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Hermeneutics of Psalm 1

[Note: The following article is an excerpt from a commentary on Psalm 1 that I am preparing. This began with preparations for a series I preached on Psalm 1 that extended 10 weeks. I originally planned to write what was supposed to be an article, but when the introduction expanded beyond 50 pages I decided it would have to be an ebook. This article is from the introduction of the book discussing the hermeneutic method of applying to interpretation of Psalm 1.]


To properly understand any form of literature, it is necessary to interpret it from the proper grid of its genre.  David Aune discussed the need to identify genre, or the generic paradigm of any certain text, suggested:

…the identification and analysis of groups of texts that appear related through a coherent and recurring pattern of literary qualities…. It has always been difficult, however, to arrive at satisfactory definitions and descriptions of individual genres, because so many different literary features can be involved…. We may perhaps formulate a general rule that the hermeneutical value of a generic paradigm increases in proportion to the complexity of the paradigm. …the perception of genre is a necessary prerequisite for understanding and valid interpretation, is perhaps overly general.1)David E. Aune, The Westminster Dictionary of New Testament and Early Christian Literature an Rhetoric, Westminster John Knox Press (Louisville, KY:2003), p. 196

Identifying our genre in the Psalms is easy enough—it is poetry. But this causes us to question, what distinctions does this have in our interpretive methods. Lee Roy Martin proposes, “I would argue that the function of poetry is to evoke the affections and provoke the passions. Therefore, poetry cannot be understood at a distance; it requires that the hearer enter its world of imagery and emotions.”2)Lee Roy Martin, “Delighting in the Torah: The Affective Dimension of Psalm 1,” Old Testament Essays, 23/3 (2010), p. 717 This is, indeed, wise council that drives us to adapting the text more personally in application than simply intellectually assessing the text through hermeneutical methodologies. However, understanding the methodologies and patterns of Hebrew poetry is needed without the loss of the personal emotive application.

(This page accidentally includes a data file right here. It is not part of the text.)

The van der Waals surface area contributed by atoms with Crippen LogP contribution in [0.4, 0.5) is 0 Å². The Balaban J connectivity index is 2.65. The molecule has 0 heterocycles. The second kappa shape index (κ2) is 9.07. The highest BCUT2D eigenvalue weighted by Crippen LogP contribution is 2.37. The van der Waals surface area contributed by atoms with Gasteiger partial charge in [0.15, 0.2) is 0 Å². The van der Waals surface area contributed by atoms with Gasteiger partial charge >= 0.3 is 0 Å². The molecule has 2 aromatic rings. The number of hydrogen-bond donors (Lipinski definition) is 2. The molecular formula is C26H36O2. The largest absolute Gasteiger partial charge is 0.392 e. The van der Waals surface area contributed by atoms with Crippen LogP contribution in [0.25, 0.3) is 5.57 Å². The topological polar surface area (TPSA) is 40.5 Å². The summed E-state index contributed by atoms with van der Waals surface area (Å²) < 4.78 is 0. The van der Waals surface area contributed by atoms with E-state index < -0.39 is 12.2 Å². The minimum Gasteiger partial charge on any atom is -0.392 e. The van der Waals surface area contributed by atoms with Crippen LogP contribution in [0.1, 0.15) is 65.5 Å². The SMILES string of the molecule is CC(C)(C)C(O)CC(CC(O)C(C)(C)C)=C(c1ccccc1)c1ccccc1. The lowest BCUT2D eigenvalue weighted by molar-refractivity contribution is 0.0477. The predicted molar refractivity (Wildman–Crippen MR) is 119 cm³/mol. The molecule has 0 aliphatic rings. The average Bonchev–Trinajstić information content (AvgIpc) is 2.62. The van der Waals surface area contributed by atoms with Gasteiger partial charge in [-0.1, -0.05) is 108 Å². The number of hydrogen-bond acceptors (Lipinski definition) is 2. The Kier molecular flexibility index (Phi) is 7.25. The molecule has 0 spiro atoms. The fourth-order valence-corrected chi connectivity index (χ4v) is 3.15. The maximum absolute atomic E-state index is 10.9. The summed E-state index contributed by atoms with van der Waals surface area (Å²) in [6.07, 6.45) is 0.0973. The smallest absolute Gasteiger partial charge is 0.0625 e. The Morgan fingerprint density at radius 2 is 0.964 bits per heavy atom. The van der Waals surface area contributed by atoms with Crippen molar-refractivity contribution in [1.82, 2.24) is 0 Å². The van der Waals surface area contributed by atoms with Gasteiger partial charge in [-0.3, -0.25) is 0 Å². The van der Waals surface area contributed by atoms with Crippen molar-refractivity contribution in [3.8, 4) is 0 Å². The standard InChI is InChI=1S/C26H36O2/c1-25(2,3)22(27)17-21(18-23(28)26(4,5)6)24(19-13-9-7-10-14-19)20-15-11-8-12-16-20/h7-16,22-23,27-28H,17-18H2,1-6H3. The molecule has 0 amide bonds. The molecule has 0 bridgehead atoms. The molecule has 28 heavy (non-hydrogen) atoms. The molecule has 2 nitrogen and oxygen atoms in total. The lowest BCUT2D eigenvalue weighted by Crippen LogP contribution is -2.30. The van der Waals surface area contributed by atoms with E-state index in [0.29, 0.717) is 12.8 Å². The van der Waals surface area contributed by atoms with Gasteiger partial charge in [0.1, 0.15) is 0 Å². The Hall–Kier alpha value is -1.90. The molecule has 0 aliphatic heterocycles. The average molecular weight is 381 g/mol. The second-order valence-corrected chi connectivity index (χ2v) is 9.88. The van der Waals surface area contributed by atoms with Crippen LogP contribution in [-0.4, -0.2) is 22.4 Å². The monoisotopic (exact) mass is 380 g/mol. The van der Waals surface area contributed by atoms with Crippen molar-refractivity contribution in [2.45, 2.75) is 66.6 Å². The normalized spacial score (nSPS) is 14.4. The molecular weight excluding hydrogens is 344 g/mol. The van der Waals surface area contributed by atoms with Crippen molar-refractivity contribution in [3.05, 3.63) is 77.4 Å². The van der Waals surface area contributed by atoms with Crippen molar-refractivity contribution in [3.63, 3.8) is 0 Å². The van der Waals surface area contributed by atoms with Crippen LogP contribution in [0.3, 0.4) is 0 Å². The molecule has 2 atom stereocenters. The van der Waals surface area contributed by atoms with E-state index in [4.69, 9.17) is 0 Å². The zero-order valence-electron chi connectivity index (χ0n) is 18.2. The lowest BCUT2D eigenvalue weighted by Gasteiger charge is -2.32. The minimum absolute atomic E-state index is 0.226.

One common practice of the Hebrew poets was the use of word-plays. John Brug introduces this practice in the Psalms, stating, “Hebrew poetry sometimes creates special effects by placing together words which begin with the same sound (alliteration) or by using puns and word-plays. These features are usually lost in translation, but they will be noted in the commentary if they are significant.”3)John F. Brug, Psalms Volume 1: The People’s Bible, Northwestern Publish House (Milwaukee, WI: 1989), p. 28-29 Alliteration which David Aune defined as “the repetition of an initial letter or sound in a closely connected series of words, was used with some frequency by ancient writers.”4)David Aune, The Westminster Dictionary of New Testament and Early Christian Literature and Rhetoric, Westminster John Knox Press (Louisville, Kentucky: 2003), p. 33 The Hebrew language generally carries a tri-consonantal root for most words with prefixes and suffixes. It is when we see these tri-consonantal root that bring resemblance that we find word-play.

Psalm 1 begins with a perfect example of a word-play:

אַ֥שְֽׁרֵי־הָאִ֗ישׁ אֲשֶׁ֤ר

Reading from the right to the left, notice how the first word אַ֥שְֽׁרֵי has each consonant that the following two words are made up of. All three words begin with א, the second letter ש is also in all three words. The ר is the very last letter of the phrase and the י is only in the second word. The vocalization brings out this word-play with clearness.

There are many other word-plays in this particular Psalm.

Hebrew Word Root word  Verse(s) Translation


v. 1 “Blessed”


v. 1 “the man”


v. 1, 3 (twice), 4 “that”


Another evident word-play bringing out esthetic interest in the text is the phrase in the first verse:  וּבְמוֹשַׁ֥ב לֵ֝צִ֗ים לֹ֣א יָשָֽׁב (“and in a seat of scorners not sitting”—this hyper literal translation is ignoring proper English syntax). Here the two words that obviously share a similar root בְמוֹשַׁ֥ב and יָשָֽׁב—“seat, sit”—sandwich two words beginning with ל. A possible inclusion to a word-play with יָשָֽׁב and בְמוֹשַׁ֥ב is בַּמִּשְׁפָּ֑ט (“in the judgment”).

Other word-pay are as follows:


Hebrew Word Root word Verse(s) Translation


v. 3 “he doeth”


vv. 1, 4, 5, 6 “ungodly”


This example could play in an extra parallel in the similarity of יַעֲשֶׂ֣ה with הָאִ֗ישׁ if the prefixed article is retained. Also, רְשָׁ֫עִ֥ים may find a word-play with אֲשֶׁ֤ר by reversing the ר and ש.